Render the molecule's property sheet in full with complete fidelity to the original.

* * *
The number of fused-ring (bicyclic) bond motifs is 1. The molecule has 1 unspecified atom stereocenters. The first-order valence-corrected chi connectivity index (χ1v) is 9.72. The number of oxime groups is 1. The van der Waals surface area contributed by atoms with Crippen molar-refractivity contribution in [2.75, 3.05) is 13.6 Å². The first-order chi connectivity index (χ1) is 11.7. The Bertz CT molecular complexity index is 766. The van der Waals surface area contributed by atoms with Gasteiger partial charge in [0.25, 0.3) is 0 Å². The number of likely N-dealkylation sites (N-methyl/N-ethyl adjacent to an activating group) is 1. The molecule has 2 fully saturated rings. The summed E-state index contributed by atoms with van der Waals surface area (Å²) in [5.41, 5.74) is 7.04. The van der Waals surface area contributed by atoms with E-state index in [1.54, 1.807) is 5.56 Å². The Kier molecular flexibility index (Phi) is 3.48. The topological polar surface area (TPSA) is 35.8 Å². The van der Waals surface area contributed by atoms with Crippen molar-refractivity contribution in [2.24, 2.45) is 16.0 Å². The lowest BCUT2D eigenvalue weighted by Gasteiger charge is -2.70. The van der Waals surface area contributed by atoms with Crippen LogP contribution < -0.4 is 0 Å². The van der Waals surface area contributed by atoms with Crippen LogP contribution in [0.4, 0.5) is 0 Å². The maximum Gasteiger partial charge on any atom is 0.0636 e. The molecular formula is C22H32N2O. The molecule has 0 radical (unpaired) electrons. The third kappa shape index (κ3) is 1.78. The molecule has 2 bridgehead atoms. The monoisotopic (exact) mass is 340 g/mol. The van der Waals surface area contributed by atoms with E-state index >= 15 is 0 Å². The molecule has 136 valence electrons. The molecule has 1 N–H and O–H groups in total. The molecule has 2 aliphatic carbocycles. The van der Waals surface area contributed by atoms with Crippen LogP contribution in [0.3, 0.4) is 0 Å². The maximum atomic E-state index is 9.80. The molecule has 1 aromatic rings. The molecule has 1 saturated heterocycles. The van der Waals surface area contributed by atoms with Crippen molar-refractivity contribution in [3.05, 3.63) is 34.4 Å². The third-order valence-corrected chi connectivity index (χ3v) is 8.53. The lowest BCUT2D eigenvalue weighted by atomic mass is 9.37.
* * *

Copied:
The number of fused-ring (bicyclic) bond motifs is 1. The molecule has 1 unspecified atom stereocenters. The first-order valence-corrected chi connectivity index (χ1v) is 9.72. The number of oxime groups is 1. The van der Waals surface area contributed by atoms with Crippen molar-refractivity contribution in [2.75, 3.05) is 13.6 Å². The first-order chi connectivity index (χ1) is 11.7. The Bertz CT molecular complexity index is 766. The van der Waals surface area contributed by atoms with Gasteiger partial charge in [0.25, 0.3) is 0 Å². The number of likely N-dealkylation sites (N-methyl/N-ethyl adjacent to an activating group) is 1. The molecule has 2 fully saturated rings. The summed E-state index contributed by atoms with van der Waals surface area (Å²) in [5.41, 5.74) is 7.04. The van der Waals surface area contributed by atoms with E-state index in [1.54, 1.807) is 5.56 Å². The Kier molecular flexibility index (Phi) is 3.48. The topological polar surface area (TPSA) is 35.8 Å². The van der Waals surface area contributed by atoms with Crippen molar-refractivity contribution in [2.24, 2.45) is 16.0 Å². The lowest BCUT2D eigenvalue weighted by Gasteiger charge is -2.70. The van der Waals surface area contributed by atoms with Crippen LogP contribution < -0.4 is 0 Å². The van der Waals surface area contributed by atoms with Crippen LogP contribution in [0.4, 0.5) is 0 Å². The maximum Gasteiger partial charge on any atom is 0.0636 e. The molecular formula is C22H32N2O. The molecule has 0 radical (unpaired) electrons. The third kappa shape index (κ3) is 1.78. The molecule has 2 bridgehead atoms. The monoisotopic (exact) mass is 340 g/mol. The van der Waals surface area contributed by atoms with E-state index >= 15 is 0 Å². The molecule has 136 valence electrons. The molecule has 1 N–H and O–H groups in total. The molecule has 2 aliphatic carbocycles. The van der Waals surface area contributed by atoms with Crippen LogP contribution in [0.3, 0.4) is 0 Å². The maximum atomic E-state index is 9.80. The molecule has 1 aromatic rings. The molecule has 1 saturated heterocycles. The van der Waals surface area contributed by atoms with Crippen molar-refractivity contribution in [3.05, 3.63) is 34.4 Å². The third-order valence-corrected chi connectivity index (χ3v) is 8.53. The lowest BCUT2D eigenvalue weighted by atomic mass is 9.37.